* People rushing to buy homes before sales tax hike
* Many buyers fear mortgages will rise later
* Housing boom may peak in Q3, but still a success for Abe
By Stanley White and Taiga Uranaka
TOKYO, July 19 "Abenomics" has convinced Ayako
Onishi and her husband that now is the time to buy their first
The couple, who had their first child last year and are
looking to move into Tokyo from the suburbs, are part of a
rapidly growing number of people looking to buy houses and
apartments in the wake of aggressive economic policies pushed by
Prime Minister Shinzo Abe, who is set to cement his hold on
power with a big upper house election victory this weekend.
However, the buying burst may be temporary as many
purchasers are jumping in to the long-moribund residential
property market to avoid paying more later in taxes and interest
The risk is that after a planned increase in Japan's
national sales tax takes place in April and rising interest
rates push mortgage rates higher, buyers' enthusiasm will wane.
That will add to pressure on Abe to follow up his economic
stimulus measures with economic reforms that will raise Japan's
growth rate longer term.
Still, the pick up in the property market is an early
victory for Abe since he took power in December. His brand of
economic policies - dubbed by the media as Abenomics - has seen
investor and consumer sentiment improve.
"The showrooms were crowded. We tried to make a reservation
for a Friday, but we had to wait a week," said Onishi, 35. "The
sales tax and mortgage rates are the top reasons we are looking
for a place now."
Abe must decide in coming months whether to proceed with a
planned doubling of the sales tax, starting with an increase in
April 2014 to 8 percent from 5 percent. The hike is central to
the government's plans to rein in Japan's massive public debt,
which is more than twice the size of the economy.
The rise in long-term interest rates, by contrast, is an
unintended consequence of massive monetary easing - which was
meant to push rates down in the near term while pulling Japan
out of 15 years of deflation.
Property developers in greater Tokyo sold 81.6 percent of
new apartments they brought to market in June, the Real Estate
Economic Institute Co, an industry group, says. Many buyers in
Japan and other Asian countries prefer to buy new homes.
The rise was 2.9 percentage points above a year earlier, the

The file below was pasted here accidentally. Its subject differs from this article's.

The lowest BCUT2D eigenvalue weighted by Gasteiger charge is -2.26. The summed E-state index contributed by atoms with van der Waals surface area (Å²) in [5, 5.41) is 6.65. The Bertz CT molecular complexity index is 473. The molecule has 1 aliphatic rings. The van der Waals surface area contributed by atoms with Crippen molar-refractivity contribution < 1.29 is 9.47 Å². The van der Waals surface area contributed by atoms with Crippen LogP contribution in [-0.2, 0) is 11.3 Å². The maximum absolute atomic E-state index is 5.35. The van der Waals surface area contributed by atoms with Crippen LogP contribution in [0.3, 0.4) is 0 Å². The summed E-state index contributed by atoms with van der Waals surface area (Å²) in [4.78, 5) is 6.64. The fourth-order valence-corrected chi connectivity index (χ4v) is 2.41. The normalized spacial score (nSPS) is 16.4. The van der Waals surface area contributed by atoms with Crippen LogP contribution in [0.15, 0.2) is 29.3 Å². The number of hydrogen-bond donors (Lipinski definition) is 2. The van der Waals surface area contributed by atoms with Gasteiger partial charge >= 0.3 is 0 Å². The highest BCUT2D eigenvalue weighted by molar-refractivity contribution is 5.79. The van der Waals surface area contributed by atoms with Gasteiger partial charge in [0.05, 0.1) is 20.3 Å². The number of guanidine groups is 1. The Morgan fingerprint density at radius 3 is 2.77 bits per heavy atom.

biggest in three months. In June, 16 developments with a total
of 409 apartments sold out on the first day. Sales rates in
areas of western Japan, including Osaka and Kyoto, were a bit
lower but still "booming," the institute said.
This boom could peak by the end of September because buyers
of homes under construction need to make sure their contracts
close before the April 2014 tax hike. If they buy after
September, they might not be able to close their deals before
the tax goes up.
"Housing demand will drop after the first tax hike, but the
pullback won't be nearly as bad as it was the last time the
government raised the sales tax, in 1997," said Yoshiki Shinke,
chief economist at Dai-Ichi Life Research Institute in Tokyo.
That is partly because consumer spending will likely pick up
before the tax is raised again in 2015.
Unlike the tax increase, the rise in interest rates was not
The Bank of Japan's aggressive monetary policy aimed to
crush bond yields and so spur economic activity, through the
massive government-debt purchases it announced in April.
Instead, yields are higher as the bond market struggles to
adjust to the BOJ as the dominant player and as some investors
start to price in inflation. As a result, mortgage rates have
Sumitomo Mitsui Banking Corp and the Bank of
Tokyo-Mitsubishi UFJ have raised the 10-year interest rate for
their most-qualified borrowers, a benchmark used for setting
mortgage rates, by 35 basis points to 1.70 percent. Mizuho Bank
has raised its rate by 30 basis points to 1.65 percent.
Borrowing rates are rising enough to make people feel they
need to take out a mortgage now but they have not risen nearly
enough to harm the rest of the economy, bankers suggest.
"So far we are not hearing any signs of the housing market
losing steam," said Yasuhiro Morito, a consumer-loan banker at
Resona Bank, the core unit of Resona Holdings Inc.
The number of Resona's new housing-loan contracts jumped 20
percent in the second quarter from a year earlier, while
applications for pre-loan screening were up around 25 percent,
Japan's overall bank lending rose 1.9 percent in June from a
year earlier, the fastest pace in four years, BOJ data shows.
Demand is being helped by banks busily promoting fixed-rate
mortgages on TV and radio. Magazines are bursting with advice on
how to take out your first mortgage, whether to refinance your
existing home loan and how to take advantage of new tax breaks.
Japan was the fastest-growing economy among the Group of
Seven industrial powers in the first quarter, thanks to Abe's
stimulus spending, a recovery in exports on a weaker yen and a
pickup in consumer spending. The unemployment rate is falling,
labour demand is at its strongest in five years and there are
tentative signs some firms are willing to increase bonuses.
And yet, many of Japan's home-hunters are cautious about the
economy because their base pay has not risen. A rise in base
pay, which data shows has not risen since 2005, will be critical
to the success of Abe's policies otherwise the inflation he
hopes to generate could mean that real wages fall.
In Osaka, Akira Yamahara, 47, said he is rushing to buy a
house before the sales tax goes up, but he expressed caution.
"Abe's policies haven't trickled down to other parts of the
economy," he said after visiting a showroom to look at floor
plans. "I personally don't feel like the economy is recovering."